The compiler recognizes that unboxing is needed and does it automatically for you. Be careful, this automatic conversion can cause performance issues and unexpected behavior.

Dangers of Autoboxing and Unboxing

Performance

Autoboxing and Unboxing can cause performance to suffer by creating intermediate objects which creates more work for the Garbage Collector.

Below is an example of how autoboxing and unboxing creates many unnecessary objects:

public class Example {  private static Integer count = 0;  public static void main(String[] args) {    for(int i = 0; i < 1000; ++i) {
count += 1;
}
}
}

Let’s examine what the compiler does behind the scenes.

count += 1 is transformed into count = count + 1.

  • Since count is a wrapper type, it must be unboxed into it’s int value.
  • The int value of count is added to 1 to produce a new int.
  • The new primitive type is assigned back to count, which is a wrapper type, so the compiler creates a new Integer object to assign back to the variable count.

This loop will create 1000 Integer objects in memory. Those objects will need to be garbage collected later. This will have a severe impact on the performance of your program.

In the Javadocs it says:

It is not appropriate to use autoboxing and unboxing for scientific computing, or other performance-sensitive numerical code. An Integer is not a substitute for an int; autoboxing and unboxing blur the distinction between primitive types and reference types, but they do not eliminate it.

Arithmetic and Comparison Operators

When arithmetic and comparison operators are used, autoboxing and unboxing will always happen.

Integer x = new Integer(5);
if (x > 0) {
System.out.println("The number is greater than 0.");
}

The variable x is unboxed into it’s primitive int form and then compared to the int value of 0.

Confusing Equals Behavior

Autoboxing and Unboxing does not always happen with the “==” operator.

When arguments on both sides of the “==” operator are objects, no unboxing will occur and the “==” operator will compare the object’s reference in memory.

public class Example {
public static void compare(Integer a, Integer b) {
if (a == b) {
System.out.println("a and b are equal");
}
else {
System.out.println("a and b are not equal");
}
}
public static void main(String[] args) {
int a = 1000;
int b = 1000;
compare(a,b);
}
}

This program will output a and b are not equal. In the formal parameter of compare, the int values of a and b are autoboxed into new Integer wrapper objects. When the variables are compared, the “==” operator is comparing their object reference in memory.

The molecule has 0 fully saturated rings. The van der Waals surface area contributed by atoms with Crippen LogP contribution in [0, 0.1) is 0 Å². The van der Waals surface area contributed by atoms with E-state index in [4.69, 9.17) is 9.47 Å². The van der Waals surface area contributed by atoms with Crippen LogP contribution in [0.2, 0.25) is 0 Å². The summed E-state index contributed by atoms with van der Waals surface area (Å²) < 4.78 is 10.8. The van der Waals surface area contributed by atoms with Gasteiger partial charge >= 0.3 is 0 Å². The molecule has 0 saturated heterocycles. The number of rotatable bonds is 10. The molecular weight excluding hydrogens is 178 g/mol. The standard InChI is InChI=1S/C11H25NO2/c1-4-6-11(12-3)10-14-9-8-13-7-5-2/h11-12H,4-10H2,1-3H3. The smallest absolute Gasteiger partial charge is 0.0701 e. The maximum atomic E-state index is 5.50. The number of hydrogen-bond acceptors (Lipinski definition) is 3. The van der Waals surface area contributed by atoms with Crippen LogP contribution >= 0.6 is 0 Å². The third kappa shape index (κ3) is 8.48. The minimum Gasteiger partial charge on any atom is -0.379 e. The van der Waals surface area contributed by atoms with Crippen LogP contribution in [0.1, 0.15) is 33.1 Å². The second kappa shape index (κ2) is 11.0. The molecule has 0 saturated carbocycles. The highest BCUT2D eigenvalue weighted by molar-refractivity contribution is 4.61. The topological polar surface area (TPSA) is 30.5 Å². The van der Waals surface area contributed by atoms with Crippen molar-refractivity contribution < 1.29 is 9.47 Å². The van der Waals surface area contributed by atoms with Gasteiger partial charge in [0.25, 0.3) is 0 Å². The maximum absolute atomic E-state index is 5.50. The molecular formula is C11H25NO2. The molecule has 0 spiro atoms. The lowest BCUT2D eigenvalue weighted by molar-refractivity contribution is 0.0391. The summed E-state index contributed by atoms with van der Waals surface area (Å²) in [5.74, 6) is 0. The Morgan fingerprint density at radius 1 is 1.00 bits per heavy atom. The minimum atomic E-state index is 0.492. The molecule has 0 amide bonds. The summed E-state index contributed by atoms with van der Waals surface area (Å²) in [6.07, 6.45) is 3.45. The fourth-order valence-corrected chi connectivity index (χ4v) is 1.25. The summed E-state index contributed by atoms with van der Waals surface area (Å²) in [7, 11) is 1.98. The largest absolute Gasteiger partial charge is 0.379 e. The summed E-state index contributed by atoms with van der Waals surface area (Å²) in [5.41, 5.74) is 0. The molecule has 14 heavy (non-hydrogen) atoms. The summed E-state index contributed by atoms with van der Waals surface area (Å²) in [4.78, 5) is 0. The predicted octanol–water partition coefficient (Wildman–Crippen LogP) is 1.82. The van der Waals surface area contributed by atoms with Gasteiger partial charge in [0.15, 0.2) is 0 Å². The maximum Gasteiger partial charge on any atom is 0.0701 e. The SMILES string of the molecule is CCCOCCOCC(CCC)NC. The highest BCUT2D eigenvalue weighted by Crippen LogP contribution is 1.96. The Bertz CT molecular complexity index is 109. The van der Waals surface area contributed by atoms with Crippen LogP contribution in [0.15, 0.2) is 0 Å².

When only one of the arguments of the “==” operator is an object and the other is a primitive type, unboxing will occur.

public class Example {
public static void compare(Integer a, int b) {
if (a == b) {
System.out.println("a and b are equal");
}
else {
System.out.println("a and b are not equal");
}
}
public static void main(String[] args) {
int a = 1000;
int b = 1000;
compare(a,b);
}
}

This program will output a and b are equal. The wrapper object a is unboxed and it’s int value is compared to the int value of b.

To avoid situations like this we can use the .equals() operator.

public class Example {
public static void compare(Integer a, Integer b) {
if (a.equals(b)) {
System.out.println("a and b are equal");
}
else {
System.out.println("a and b are not equal");
}
}
public static void main(String[] args) {
int a = 1000;
int b = 1000;
compare(a,b);
}
}

This will output a and b are equal.

When to Use Primitive Types

  • When doing a large amount of calculations, primitive types are always faster — they have much less overhead.
  • When you don’t want the variable to be able to be null.
  • When you don’t want the default value to be null.
  • If the method must return a value

When to Use Wrapper Class

  • When you are using Collections or Generics — it is required
  • If you want the MIN_SIZE or MAX_SIZE of a type.
  • When you want the variable to be able to be null.
  • When you want to default value to be null.
  • If sometimes the method can return a null value.

Verdict

Generally, choose primitive types over wrapper classes unless using a wrapper class is necessary. Primitive Types will never be slower than Wrapper Objects, however Wrapper Objects have the advantage of being able to be null.

When choosing between using a primitive type or a wrapper class it will always depend on your situation. Many programmers have different opinions on this topic and it is certainly not a settled debate.

Brian Norlander

Written by

Software developer currently living and working in Japan. www.briannorlander.com